Jump to ContentJump to Main Navigation
FeltFluxus, Joseph Beuys, and the Dalai Lama$
Users without a subscription are not able to see the full content.

Chris Thompson

Print publication date: 2011

Print ISBN-13: 9780816653546

Published to Minnesota Scholarship Online: August 2015

DOI: 10.5749/minnesota/9780816653546.001.0001

Show Summary Details

Rate of Silence

Rate of Silence

Chapter:
(p.85) 2. Rate of Silence
Source:
Felt
Author(s):

Chris Thompson

Publisher:
University of Minnesota Press
DOI:10.5749/minnesota/9780816653546.003.0003

This chapter discusses Joseph Beuys’ take on the art of silence in contrast to that of Marcel Duchamp and his oeuvre. The efforts to “remake” Duchamp’s works within the context of Beuys’ “Social Sculpture” had become an obsession for the latter until the end of his life. Such a conflict was not a product of competition or petty rivalry. Duchamp’s work, Beuys felt, posed the fundamental questions of humanity without addressing or understanding them. Given that and the fact that Marcel Duchamp was widely considered an exemplary of his time, Beuys could not accept Duchamp as such. He simply could not ignore the impact Duchamp’s work would have of the role of art and artists in society. Art, to Beuys, is and should be a vehicle for social change.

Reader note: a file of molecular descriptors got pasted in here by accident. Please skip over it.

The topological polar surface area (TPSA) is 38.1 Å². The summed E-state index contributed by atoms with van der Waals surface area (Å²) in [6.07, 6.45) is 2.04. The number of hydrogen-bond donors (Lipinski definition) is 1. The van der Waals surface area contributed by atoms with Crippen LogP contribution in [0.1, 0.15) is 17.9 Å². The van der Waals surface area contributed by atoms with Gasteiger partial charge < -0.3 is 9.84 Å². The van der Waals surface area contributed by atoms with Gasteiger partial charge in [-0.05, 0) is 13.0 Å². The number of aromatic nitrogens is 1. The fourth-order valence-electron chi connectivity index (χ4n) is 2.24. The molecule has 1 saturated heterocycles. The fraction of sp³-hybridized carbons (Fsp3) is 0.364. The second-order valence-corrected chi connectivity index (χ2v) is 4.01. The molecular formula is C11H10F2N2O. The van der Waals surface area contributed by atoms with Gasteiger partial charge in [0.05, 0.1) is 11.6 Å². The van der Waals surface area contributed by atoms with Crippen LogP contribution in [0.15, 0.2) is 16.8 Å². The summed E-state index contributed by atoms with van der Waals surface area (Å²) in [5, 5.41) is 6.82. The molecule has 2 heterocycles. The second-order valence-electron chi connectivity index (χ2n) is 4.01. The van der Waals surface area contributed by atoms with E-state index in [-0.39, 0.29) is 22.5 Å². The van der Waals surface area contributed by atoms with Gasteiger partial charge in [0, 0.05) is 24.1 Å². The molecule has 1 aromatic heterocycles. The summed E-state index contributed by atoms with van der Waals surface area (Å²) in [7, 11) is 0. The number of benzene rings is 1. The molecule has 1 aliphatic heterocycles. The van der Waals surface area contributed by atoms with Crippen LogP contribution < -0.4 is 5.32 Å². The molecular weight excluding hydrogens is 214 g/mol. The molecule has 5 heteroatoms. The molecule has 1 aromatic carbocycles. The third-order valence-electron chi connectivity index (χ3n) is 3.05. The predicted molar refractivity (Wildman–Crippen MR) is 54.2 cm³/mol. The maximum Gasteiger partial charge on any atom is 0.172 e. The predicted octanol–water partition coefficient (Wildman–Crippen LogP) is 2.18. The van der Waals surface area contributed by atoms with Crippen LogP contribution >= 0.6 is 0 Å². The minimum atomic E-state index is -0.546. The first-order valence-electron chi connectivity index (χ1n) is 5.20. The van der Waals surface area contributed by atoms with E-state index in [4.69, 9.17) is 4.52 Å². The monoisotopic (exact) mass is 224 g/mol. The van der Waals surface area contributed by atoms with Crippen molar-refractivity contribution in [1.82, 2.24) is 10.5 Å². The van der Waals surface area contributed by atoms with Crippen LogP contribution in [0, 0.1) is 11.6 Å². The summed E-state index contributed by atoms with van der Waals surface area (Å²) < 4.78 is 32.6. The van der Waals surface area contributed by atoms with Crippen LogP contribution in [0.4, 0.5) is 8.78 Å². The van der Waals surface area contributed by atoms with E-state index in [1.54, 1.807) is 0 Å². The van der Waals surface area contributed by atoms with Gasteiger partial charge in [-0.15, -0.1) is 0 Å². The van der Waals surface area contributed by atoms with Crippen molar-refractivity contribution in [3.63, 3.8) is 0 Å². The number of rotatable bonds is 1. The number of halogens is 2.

Keywords:   Joseph Beuys, Marcel Duchamp, Social Sculpture, social change, society, art of silence

Minnesota Scholarship Online requires a subscription or purchase to access the full text of books within the service. Public users can however freely search the site and view the abstracts and keywords for each book and chapter.

Please, subscribe or login to access full text content.

If you think you should have access to this title, please contact your librarian.

To troubleshoot, please check our FAQs, and if you can't find the answer there, please contact us.